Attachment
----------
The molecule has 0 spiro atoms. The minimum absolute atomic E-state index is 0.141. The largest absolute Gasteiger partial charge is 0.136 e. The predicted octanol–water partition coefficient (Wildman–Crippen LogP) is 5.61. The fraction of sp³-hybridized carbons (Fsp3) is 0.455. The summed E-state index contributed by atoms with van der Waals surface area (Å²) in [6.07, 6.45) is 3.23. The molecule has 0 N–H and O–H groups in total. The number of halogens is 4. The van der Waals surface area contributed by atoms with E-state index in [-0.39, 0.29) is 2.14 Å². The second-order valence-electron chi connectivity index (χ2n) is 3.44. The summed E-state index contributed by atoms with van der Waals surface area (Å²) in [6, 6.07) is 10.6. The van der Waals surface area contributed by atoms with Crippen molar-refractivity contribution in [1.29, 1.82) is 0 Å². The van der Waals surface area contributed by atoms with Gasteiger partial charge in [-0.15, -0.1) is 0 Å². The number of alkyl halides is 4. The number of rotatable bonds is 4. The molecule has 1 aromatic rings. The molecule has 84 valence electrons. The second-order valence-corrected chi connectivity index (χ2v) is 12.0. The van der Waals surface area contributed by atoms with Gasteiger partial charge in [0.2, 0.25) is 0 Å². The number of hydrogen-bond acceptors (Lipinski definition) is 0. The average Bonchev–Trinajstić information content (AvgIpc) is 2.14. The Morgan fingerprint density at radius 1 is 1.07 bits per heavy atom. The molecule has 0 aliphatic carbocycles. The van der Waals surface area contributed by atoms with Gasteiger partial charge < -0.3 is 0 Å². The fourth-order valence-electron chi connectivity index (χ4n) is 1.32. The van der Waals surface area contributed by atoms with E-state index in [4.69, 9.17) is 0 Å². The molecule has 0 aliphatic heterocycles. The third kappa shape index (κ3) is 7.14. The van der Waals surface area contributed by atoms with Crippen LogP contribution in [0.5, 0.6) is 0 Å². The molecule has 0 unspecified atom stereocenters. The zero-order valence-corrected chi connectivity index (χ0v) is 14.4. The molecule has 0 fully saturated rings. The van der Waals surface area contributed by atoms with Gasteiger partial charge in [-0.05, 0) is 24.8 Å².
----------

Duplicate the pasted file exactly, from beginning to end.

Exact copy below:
The molecule has 0 spiro atoms. The minimum absolute atomic E-state index is 0.141. The largest absolute Gasteiger partial charge is 0.136 e. The predicted octanol–water partition coefficient (Wildman–Crippen LogP) is 5.61. The fraction of sp³-hybridized carbons (Fsp3) is 0.455. The summed E-state index contributed by atoms with van der Waals surface area (Å²) in [6.07, 6.45) is 3.23. The molecule has 0 N–H and O–H groups in total. The number of halogens is 4. The van der Waals surface area contributed by atoms with E-state index in [-0.39, 0.29) is 2.14 Å². The second-order valence-electron chi connectivity index (χ2n) is 3.44. The summed E-state index contributed by atoms with van der Waals surface area (Å²) in [6, 6.07) is 10.6. The van der Waals surface area contributed by atoms with Crippen molar-refractivity contribution in [1.29, 1.82) is 0 Å². The van der Waals surface area contributed by atoms with Gasteiger partial charge in [-0.15, -0.1) is 0 Å². The number of alkyl halides is 4. The number of rotatable bonds is 4. The molecule has 1 aromatic rings. The molecule has 84 valence electrons. The second-order valence-corrected chi connectivity index (χ2v) is 12.0. The van der Waals surface area contributed by atoms with Gasteiger partial charge in [0.2, 0.25) is 0 Å². The number of hydrogen-bond acceptors (Lipinski definition) is 0. The average Bonchev–Trinajstić information content (AvgIpc) is 2.14. The Morgan fingerprint density at radius 1 is 1.07 bits per heavy atom. The molecule has 0 aliphatic carbocycles. The van der Waals surface area contributed by atoms with Gasteiger partial charge < -0.3 is 0 Å². The fourth-order valence-electron chi connectivity index (χ4n) is 1.32. The van der Waals surface area contributed by atoms with E-state index in [4.69, 9.17) is 0 Å². The molecule has 0 aliphatic heterocycles. The third kappa shape index (κ3) is 7.14. The van der Waals surface area contributed by atoms with Crippen LogP contribution in [0.5, 0.6) is 0 Å². The molecule has 0 unspecified atom stereocenters. The zero-order valence-corrected chi connectivity index (χ0v) is 14.4. The molecule has 0 fully saturated rings. The van der Waals surface area contributed by atoms with Gasteiger partial charge in [-0.05, 0) is 24.8 Å².